Though I typically fish my favorite streams back in PA, I decided to take my kayak for this trip and visit a lake I hadn’t fished since high school. The lake holds stocked trout, bass, panfish, and a few toothy critters. I was ready for them with my light spinning outfits, bringing the hopefully irresistible slow troll with the aid of my new Lowrance Mark 4.
There were a few shore fishermen when I arrived, but the lake was serene. I launched and started methodically searching for marks. The marks weren’t looking for me, however, and it was over an hour before one of my rods knocked down. The fish came unbuttoned, and I checked the hooks of my tiny Rapala—all intact and laser-sharp.
A heron and a few mallards kept me company as I continued slowly paddling, looking for structure, bait, and fish. The shorebound anglers weren’t hooking up, and we exchanged knowing glances as I glided past, giving them a wide berth. Eventually, I marked some suspended fish, and the Rapala rod doubled over. If I couldn’t actually sight fish, the targeted troll was a fair proxy. I landed the small rainbow and snapped a quick pic before releasing the stockie to wind up on someone else’s plate.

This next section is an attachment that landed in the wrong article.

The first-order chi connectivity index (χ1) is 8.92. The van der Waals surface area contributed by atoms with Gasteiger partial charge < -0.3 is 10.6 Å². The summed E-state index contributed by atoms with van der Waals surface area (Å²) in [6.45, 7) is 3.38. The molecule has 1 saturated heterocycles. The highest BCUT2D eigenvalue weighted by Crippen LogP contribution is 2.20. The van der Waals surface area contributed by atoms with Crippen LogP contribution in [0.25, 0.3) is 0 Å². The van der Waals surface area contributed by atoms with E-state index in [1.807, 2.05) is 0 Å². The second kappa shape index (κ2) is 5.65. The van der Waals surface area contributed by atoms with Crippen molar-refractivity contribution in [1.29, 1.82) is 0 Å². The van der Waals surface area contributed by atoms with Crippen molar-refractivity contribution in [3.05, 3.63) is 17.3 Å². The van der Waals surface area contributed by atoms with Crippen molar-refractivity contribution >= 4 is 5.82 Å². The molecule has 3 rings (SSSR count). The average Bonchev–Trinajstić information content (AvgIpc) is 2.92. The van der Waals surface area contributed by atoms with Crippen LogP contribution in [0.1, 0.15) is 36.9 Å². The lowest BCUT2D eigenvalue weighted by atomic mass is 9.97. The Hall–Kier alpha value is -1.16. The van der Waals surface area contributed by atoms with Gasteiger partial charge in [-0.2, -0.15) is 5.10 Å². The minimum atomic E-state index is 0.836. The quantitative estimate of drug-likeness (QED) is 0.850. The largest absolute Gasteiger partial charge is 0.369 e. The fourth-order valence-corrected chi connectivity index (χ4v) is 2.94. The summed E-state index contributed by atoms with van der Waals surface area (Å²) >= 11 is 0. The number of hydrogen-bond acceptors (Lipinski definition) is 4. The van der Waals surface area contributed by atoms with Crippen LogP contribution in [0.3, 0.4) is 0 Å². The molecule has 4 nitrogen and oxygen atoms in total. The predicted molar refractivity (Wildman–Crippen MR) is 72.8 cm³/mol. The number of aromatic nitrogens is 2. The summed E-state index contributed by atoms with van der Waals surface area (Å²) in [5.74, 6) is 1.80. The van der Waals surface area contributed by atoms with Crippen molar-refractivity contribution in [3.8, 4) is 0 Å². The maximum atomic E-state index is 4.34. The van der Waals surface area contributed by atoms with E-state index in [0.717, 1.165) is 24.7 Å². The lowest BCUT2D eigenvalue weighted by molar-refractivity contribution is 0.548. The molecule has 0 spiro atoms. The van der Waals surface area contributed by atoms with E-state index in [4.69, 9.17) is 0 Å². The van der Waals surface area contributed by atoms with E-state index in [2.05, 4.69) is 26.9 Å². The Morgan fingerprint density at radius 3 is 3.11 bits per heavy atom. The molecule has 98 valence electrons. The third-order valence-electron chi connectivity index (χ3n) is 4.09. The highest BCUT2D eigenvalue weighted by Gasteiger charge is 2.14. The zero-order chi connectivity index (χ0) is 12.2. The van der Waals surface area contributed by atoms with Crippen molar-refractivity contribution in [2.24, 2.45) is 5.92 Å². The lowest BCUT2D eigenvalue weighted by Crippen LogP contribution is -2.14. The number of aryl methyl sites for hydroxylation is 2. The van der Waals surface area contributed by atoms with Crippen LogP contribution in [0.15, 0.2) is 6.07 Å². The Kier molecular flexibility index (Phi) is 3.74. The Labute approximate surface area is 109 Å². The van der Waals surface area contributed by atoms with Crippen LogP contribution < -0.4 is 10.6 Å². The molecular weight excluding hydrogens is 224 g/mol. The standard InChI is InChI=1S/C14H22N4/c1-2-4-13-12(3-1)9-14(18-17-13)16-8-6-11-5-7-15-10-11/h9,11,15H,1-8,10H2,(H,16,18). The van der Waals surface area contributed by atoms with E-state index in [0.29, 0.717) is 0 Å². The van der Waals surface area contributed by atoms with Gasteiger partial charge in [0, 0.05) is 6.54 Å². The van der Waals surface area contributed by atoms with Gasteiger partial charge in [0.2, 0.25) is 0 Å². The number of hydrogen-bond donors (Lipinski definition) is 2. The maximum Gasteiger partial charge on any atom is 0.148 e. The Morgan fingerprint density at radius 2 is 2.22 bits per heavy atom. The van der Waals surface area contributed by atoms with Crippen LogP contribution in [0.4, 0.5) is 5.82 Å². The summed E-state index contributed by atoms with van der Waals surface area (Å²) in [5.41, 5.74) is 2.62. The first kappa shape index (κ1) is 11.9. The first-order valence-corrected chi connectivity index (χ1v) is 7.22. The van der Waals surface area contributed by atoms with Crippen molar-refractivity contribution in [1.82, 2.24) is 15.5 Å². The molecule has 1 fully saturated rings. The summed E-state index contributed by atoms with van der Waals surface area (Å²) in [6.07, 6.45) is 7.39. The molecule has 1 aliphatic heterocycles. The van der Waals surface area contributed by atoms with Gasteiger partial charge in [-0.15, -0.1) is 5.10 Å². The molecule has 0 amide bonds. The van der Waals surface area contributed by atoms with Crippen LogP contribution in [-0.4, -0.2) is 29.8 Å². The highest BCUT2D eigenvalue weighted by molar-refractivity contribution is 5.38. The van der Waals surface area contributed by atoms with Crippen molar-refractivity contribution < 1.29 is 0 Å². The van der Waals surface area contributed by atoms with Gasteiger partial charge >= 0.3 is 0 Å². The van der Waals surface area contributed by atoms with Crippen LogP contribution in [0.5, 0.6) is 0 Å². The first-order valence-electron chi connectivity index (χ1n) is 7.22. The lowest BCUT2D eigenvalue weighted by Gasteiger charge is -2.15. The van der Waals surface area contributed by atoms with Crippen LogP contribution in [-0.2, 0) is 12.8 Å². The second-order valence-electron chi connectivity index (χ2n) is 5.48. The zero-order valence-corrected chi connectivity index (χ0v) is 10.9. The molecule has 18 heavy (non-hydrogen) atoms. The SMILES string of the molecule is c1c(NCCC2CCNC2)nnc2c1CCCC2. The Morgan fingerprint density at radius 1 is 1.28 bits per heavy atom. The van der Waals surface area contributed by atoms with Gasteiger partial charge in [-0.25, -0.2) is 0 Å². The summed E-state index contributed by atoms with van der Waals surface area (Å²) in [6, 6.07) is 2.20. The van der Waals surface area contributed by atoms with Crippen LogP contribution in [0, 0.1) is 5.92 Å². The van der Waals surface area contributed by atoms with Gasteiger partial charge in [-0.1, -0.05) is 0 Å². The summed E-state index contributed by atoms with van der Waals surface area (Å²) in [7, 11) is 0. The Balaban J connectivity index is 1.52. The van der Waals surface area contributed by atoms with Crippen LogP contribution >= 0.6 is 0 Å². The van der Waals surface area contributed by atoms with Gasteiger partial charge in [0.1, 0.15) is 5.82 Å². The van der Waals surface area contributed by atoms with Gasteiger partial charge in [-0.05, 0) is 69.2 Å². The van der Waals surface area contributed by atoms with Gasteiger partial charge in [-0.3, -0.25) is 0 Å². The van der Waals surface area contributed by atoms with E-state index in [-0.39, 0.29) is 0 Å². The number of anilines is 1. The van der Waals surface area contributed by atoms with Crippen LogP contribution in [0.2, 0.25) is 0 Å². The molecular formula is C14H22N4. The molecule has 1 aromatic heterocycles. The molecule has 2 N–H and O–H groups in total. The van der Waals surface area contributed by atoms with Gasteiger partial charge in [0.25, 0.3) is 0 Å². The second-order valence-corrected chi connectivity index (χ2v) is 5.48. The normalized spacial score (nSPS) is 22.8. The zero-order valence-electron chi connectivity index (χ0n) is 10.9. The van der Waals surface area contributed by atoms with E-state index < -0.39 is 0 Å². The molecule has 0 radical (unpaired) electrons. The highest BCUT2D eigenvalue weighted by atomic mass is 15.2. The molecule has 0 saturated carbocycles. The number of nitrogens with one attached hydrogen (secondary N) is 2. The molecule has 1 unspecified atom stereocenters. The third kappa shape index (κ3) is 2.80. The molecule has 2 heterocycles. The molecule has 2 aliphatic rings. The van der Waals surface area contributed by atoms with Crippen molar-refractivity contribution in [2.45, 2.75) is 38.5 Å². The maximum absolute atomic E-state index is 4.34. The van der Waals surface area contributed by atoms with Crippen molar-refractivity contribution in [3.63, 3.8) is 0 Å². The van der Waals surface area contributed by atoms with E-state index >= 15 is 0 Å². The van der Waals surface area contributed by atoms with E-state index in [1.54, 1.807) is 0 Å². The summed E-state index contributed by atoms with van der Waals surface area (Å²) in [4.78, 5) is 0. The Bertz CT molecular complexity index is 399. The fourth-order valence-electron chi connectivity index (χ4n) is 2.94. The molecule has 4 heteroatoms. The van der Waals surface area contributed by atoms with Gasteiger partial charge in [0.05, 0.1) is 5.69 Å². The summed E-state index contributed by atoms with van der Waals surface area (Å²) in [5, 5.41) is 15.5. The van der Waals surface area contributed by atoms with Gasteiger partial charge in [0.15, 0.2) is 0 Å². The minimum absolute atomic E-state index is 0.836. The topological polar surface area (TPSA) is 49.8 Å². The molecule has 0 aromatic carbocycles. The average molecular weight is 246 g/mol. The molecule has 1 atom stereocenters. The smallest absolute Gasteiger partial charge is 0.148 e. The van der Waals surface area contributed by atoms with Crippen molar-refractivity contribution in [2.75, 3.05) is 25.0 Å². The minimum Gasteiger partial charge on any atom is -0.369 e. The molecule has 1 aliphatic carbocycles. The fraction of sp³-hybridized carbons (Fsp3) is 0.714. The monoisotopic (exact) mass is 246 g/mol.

I doubled back and hit the school again, and this time, the spinner on my other rod produced. This fish was larger, and I entertained visions of a big bow crisping in the pan. Something wasn’t quite right, however, and as the fish broke the surface, I laughed: a little pickerel.
I slid him back into the lake, and paddled back to the launch, hoping he’d be able to fatten up on the hatchery bows. I took a few pictures of the lake in the setting sun, and drove back with my folks to enjoy a home-cooked meal.